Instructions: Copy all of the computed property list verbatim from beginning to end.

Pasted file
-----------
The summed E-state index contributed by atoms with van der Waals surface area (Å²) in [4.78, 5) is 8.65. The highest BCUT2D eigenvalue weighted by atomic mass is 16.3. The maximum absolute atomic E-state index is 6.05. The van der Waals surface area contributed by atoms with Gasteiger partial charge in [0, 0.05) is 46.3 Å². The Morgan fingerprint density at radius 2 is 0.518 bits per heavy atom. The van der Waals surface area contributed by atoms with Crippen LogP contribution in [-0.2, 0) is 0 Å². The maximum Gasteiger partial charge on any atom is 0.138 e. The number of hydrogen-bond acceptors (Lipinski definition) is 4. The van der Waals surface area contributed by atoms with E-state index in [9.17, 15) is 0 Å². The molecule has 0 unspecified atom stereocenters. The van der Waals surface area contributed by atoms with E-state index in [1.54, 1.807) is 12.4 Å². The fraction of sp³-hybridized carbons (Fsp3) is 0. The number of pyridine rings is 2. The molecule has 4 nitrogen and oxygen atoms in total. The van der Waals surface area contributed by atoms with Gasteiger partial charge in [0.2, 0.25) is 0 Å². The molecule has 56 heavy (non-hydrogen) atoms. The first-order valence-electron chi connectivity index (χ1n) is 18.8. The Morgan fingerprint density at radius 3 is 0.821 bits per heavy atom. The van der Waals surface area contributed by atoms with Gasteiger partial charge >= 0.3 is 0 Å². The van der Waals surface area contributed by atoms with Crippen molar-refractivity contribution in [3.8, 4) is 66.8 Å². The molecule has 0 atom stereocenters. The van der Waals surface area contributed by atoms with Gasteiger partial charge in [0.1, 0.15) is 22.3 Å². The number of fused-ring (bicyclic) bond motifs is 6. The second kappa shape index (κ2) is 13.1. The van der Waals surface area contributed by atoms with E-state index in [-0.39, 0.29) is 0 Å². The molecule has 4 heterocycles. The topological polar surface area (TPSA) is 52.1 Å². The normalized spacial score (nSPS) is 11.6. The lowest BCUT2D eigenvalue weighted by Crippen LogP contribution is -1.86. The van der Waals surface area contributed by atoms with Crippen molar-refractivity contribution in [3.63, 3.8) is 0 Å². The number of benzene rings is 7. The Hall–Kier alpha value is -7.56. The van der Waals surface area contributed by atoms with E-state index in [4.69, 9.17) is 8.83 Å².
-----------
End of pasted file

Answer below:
The summed E-state index contributed by atoms with van der Waals surface area (Å²) in [4.78, 5) is 8.65. The highest BCUT2D eigenvalue weighted by atomic mass is 16.3. The maximum absolute atomic E-state index is 6.05. The van der Waals surface area contributed by atoms with Gasteiger partial charge in [0, 0.05) is 46.3 Å². The Morgan fingerprint density at radius 2 is 0.518 bits per heavy atom. The van der Waals surface area contributed by atoms with Crippen LogP contribution in [-0.2, 0) is 0 Å². The maximum Gasteiger partial charge on any atom is 0.138 e. The number of hydrogen-bond acceptors (Lipinski definition) is 4. The van der Waals surface area contributed by atoms with E-state index in [9.17, 15) is 0 Å². The molecule has 0 unspecified atom stereocenters. The van der Waals surface area contributed by atoms with E-state index in [1.54, 1.807) is 12.4 Å². The fraction of sp³-hybridized carbons (Fsp3) is 0. The number of pyridine rings is 2. The molecule has 4 nitrogen and oxygen atoms in total. The van der Waals surface area contributed by atoms with Gasteiger partial charge in [0.2, 0.25) is 0 Å². The molecule has 56 heavy (non-hydrogen) atoms. The first-order valence-electron chi connectivity index (χ1n) is 18.8. The Morgan fingerprint density at radius 3 is 0.821 bits per heavy atom. The van der Waals surface area contributed by atoms with Gasteiger partial charge >= 0.3 is 0 Å². The van der Waals surface area contributed by atoms with Crippen molar-refractivity contribution in [3.8, 4) is 66.8 Å². The molecule has 0 atom stereocenters. The van der Waals surface area contributed by atoms with Gasteiger partial charge in [0.1, 0.15) is 22.3 Å². The number of fused-ring (bicyclic) bond motifs is 6. The second kappa shape index (κ2) is 13.1. The van der Waals surface area contributed by atoms with E-state index in [-0.39, 0.29) is 0 Å². The molecule has 4 heterocycles. The topological polar surface area (TPSA) is 52.1 Å². The normalized spacial score (nSPS) is 11.6. The lowest BCUT2D eigenvalue weighted by Crippen LogP contribution is -1.86. The van der Waals surface area contributed by atoms with Crippen molar-refractivity contribution in [3.63, 3.8) is 0 Å². The number of benzene rings is 7. The Hall–Kier alpha value is -7.56. The van der Waals surface area contributed by atoms with E-state index in [4.69, 9.17) is 8.83 Å².